The International Fund for Agricultural Development (IFAD) has launched its Climate Change Adaptation Agribusiness Support Programme to support farmers in seven northern states.
IFAD’s Country Programme Manager in Nigeria, Ms Atsuko Toda, made the development known in a meeting with the Minister of Agriculture and Rural Development, Mr Audu Ogbeh in Abuja on Thursday.
Toda explained that the programme was a 70-million-dollar loan and 15 million dollars grant, making a total of 85 million dollars.
The manager listed the benefiting states as Kebbi, Jigawa, Borno, Yobe, Katsina, Zamfara and Sokoto.
She said each state government would choose three priority value chains, including market, off-takers, processors, farmer organisation, production and capacity building, for the support.
“I am very happy to say that the programme has started and to report that the National Programme Officers and some states officers have received their employment letters.
“We are looking at supporting in each Local Government Area, agric enterprise development, choosing the right youths, not for political reasons but those that are hungry to make a difference and to train other youths.
“We will like to build on the previous experience of the Community-Based Agriculture Rural Development, where we worked in about 12 local government areas of these states.
“We will like to increase it by five, which means in each state, we will be covering more than half of the state.
“We are looking at covering a total of 104 local government areas across all the states through the support of the Federal Ministry of Agriculture and all the state governments,’’ Toda said.
She said that some states had already shown their commitment by paying counterpart funds in spite of the difficult economic times.
In his remark, Ogbeh appreciated IFAD for the support and pledged the Federal Government’s support to the fund.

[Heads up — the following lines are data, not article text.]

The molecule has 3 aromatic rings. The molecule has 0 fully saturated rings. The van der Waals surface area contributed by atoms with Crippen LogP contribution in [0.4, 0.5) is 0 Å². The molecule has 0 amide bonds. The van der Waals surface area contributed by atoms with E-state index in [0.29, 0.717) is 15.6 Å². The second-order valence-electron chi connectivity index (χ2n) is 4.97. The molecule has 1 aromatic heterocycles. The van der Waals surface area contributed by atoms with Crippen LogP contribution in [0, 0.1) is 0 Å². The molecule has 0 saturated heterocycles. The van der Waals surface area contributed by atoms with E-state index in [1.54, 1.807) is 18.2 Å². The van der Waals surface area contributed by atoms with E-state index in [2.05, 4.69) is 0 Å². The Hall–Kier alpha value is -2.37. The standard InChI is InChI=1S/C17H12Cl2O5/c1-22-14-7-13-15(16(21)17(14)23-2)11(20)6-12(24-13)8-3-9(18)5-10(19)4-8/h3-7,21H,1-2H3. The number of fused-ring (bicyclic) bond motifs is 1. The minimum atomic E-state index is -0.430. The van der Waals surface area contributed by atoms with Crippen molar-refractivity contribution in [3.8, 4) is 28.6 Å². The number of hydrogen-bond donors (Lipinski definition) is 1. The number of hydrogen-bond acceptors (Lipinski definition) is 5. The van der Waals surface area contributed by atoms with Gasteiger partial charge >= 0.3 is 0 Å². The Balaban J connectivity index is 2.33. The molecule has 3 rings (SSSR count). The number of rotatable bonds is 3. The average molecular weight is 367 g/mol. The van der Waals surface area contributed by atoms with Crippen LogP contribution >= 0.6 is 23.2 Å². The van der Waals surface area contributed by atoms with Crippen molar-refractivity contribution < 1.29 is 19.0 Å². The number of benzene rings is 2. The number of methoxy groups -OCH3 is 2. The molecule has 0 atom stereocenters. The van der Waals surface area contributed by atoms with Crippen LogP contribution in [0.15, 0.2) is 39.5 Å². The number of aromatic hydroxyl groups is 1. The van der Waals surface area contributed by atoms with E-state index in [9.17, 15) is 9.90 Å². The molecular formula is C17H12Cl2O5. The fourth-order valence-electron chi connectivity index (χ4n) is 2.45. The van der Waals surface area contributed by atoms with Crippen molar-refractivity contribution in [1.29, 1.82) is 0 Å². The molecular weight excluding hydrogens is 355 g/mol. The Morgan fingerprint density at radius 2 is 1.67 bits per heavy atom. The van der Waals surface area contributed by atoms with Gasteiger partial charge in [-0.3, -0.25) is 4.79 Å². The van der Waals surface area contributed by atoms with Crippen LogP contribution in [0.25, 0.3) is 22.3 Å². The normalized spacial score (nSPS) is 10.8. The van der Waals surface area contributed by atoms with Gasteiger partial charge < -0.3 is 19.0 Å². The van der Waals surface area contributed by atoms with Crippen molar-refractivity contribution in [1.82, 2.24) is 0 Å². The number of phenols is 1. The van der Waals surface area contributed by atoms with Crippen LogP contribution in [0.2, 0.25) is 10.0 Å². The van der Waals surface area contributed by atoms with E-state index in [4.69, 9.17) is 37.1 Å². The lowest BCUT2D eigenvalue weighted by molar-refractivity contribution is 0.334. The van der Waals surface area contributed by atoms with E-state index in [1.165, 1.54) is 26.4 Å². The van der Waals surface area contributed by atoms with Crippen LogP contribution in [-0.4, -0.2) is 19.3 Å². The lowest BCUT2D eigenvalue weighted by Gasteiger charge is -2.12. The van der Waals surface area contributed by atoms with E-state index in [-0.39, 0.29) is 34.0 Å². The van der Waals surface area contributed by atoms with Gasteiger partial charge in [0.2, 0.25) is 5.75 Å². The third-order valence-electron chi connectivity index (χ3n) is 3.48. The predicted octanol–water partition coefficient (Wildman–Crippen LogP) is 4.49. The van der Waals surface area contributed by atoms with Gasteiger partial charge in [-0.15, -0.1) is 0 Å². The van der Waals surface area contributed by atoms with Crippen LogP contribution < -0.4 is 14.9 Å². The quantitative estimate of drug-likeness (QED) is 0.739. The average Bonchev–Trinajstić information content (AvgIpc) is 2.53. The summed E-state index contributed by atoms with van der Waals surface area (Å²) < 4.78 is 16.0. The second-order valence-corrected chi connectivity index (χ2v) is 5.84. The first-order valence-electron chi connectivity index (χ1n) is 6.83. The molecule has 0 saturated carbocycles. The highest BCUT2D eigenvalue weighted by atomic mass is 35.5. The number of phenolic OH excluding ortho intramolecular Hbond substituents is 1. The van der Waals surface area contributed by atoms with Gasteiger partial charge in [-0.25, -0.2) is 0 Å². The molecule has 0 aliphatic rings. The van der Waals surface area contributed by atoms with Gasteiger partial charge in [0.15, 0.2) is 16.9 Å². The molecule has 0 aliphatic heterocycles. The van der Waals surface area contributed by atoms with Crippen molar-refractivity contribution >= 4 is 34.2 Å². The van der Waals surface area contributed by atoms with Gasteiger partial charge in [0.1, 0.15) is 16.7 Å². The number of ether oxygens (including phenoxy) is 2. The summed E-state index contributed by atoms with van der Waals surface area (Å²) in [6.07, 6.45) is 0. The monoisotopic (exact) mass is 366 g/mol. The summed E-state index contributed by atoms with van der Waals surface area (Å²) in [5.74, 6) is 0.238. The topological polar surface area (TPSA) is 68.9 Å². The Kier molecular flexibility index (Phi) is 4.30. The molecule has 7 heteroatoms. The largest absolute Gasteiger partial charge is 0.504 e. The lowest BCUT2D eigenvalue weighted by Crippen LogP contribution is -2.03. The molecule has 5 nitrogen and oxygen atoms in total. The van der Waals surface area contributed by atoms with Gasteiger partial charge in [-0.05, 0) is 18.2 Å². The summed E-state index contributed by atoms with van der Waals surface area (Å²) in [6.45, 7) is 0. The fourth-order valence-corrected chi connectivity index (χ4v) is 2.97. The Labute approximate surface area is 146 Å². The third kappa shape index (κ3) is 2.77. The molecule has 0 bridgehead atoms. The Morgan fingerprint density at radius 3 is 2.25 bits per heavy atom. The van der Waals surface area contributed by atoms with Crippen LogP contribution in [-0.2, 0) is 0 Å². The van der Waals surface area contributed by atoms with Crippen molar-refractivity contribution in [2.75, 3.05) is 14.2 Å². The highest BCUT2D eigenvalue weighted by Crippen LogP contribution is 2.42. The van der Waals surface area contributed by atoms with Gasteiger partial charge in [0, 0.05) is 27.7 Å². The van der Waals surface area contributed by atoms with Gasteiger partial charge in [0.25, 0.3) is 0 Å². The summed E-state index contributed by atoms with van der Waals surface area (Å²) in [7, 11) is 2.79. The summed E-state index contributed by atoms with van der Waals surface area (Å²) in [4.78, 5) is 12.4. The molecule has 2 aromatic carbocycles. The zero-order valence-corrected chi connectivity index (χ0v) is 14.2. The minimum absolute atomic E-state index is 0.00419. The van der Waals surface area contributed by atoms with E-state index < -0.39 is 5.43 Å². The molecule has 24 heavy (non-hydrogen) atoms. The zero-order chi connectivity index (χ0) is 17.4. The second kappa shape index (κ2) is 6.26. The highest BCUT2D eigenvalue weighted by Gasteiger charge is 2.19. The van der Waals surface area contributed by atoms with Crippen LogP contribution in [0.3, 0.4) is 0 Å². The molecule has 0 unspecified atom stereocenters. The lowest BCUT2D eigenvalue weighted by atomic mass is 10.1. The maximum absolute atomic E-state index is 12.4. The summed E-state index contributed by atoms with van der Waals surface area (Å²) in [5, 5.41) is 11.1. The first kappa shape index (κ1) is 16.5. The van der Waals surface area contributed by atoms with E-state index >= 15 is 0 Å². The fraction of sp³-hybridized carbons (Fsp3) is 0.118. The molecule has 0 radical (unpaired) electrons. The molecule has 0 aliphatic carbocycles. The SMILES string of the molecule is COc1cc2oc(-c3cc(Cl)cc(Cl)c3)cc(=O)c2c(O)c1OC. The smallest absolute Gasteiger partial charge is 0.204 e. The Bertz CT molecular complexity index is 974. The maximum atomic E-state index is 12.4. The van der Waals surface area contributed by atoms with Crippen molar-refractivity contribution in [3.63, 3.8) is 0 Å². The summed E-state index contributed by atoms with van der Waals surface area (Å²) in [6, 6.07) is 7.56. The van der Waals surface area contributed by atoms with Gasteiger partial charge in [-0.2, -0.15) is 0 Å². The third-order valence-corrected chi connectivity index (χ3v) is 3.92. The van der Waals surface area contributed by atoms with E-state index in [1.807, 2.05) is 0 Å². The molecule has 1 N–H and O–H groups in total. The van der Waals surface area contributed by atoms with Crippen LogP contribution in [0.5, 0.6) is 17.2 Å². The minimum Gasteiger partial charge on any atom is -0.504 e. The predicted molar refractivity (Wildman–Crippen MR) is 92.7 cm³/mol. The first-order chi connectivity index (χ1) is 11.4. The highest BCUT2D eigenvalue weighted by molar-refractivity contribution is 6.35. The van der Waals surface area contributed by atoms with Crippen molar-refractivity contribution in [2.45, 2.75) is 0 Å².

Ogbeh solicited the commitments of all the benefiting states to ensure that the programme achieved its objectives.
The minister urged all the programme members of staff to put in their best in the implementation of the programme for the benefit of the country.
“Any help given to us now for food production we must take it; we cannot find help from commercial banks and yet we have to eat and develop small scale industries.
“The days of five million dollars a day of rice importation and six million dollars a day of wheat importation are gone, we cannot afford that now.
“The desert is coming and we need to stop it; we need to grow more food, more rice, more wheat, more beans, we need to produce more milk and improve our breed of cattle.
“All these have to be organised under such scheme IFAD has brought for us; we shall be visiting to see how you are progressing,’’ he said
Also speaking, the Governor of Kebbi, Malam Atiku Bagadu, said years of policy reversal and misunderstanding of international trade had made the country a dumping ground.
He said Nigeria was competitive in most of the international traded commodities, saying that the production cost compared favourably with those of other countries.
Bagadu said countries that had been able to correctly fix their food chain systems employed appropriate measures to protect their farmers from other countries indenting to exploit and dump commodities.
“We cannot afford to be swayed by any argument that allows our country to be a dumping ground; we have the ability to produce food and we must support our farmers to feed ourselves.
“We have our processors who are ready to add value to what we produce and we have competent international organisations like IFAD who are ready to support us with capacity building,’’ he said